Spotify turns our emotions into data, and then profits off of them

Spotify uses emotional surveillance tactics to sell data, and brands are cashing in.

June 12, 2019

Spotify users all know the platform’s mood playlists. If you’re feeling good, go with “Happy Hits.” If you emerge from the wrong side of the bed, try “Mood Booster” to flip your frown. And of course, “Life Sucks” for those who read we’re all going to die in 2050.

But what you probably didn’t know is that Spotify compresses your emotions behind those playlists into data. And, as The Baffler reports, the music streaming giant has been selling your emo’ data to multinational corporations since 2016.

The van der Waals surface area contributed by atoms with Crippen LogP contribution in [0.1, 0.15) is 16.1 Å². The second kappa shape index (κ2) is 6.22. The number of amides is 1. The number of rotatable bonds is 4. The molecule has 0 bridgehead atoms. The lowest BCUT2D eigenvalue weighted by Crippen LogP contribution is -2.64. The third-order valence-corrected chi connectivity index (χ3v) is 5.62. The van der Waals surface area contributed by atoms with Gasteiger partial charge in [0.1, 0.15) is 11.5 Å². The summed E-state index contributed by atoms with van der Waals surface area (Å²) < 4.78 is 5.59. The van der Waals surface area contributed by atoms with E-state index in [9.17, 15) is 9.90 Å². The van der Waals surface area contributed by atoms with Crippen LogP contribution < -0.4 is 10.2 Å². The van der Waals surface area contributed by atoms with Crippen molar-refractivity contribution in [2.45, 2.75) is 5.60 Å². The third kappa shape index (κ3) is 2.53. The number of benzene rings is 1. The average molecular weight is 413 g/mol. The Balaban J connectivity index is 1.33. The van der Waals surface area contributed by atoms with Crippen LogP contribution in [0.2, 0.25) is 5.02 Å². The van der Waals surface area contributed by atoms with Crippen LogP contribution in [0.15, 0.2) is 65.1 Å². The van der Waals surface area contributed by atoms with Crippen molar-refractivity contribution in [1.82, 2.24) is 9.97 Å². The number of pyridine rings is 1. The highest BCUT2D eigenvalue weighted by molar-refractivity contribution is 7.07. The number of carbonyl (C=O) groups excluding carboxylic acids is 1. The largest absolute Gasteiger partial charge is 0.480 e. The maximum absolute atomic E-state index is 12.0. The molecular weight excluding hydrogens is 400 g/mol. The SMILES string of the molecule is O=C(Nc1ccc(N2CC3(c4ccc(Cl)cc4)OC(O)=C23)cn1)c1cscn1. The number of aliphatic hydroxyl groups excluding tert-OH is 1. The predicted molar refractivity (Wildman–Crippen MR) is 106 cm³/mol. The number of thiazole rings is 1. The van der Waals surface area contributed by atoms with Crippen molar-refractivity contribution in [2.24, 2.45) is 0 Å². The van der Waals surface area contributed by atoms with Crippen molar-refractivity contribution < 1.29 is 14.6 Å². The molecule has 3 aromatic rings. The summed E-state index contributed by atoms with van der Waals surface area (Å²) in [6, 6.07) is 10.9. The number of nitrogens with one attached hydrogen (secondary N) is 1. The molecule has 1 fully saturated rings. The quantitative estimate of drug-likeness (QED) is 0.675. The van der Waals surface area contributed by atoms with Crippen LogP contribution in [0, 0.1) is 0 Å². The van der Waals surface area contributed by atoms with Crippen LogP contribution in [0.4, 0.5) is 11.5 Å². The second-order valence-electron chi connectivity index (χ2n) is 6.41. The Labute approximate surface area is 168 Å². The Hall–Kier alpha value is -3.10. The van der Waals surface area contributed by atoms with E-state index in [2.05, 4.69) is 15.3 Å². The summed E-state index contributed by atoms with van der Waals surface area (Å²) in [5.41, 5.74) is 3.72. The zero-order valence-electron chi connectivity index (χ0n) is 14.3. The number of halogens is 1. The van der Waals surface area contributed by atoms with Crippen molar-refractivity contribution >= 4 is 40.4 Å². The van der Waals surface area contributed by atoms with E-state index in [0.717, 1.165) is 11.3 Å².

It’s called ‘emotional surveillance,’ and we’re feeling it

In 2014, Spotify acquired the “music intelligence” firm Echo Nest. Together the 2 companies went deep on the 1.5B user-generated playlists at Spotify’s disposal to better understand the way listening happens on its platform.

Shocker: They found that listeners curate their playlists daily to moments and emotions going on in their present lives, and started selling corporations all the feeels.

4 years later, Spotify is a VIP to brands and advertisers

Very Important Platform that is… And the biggest asset to Spotify’s emotional surveillance is today’s culture. 

In other words, Spotify’s mood collector in sheep’s clothing has become the antidote for brands struggling to reach skeptical millennials through negative social media and news platforms.

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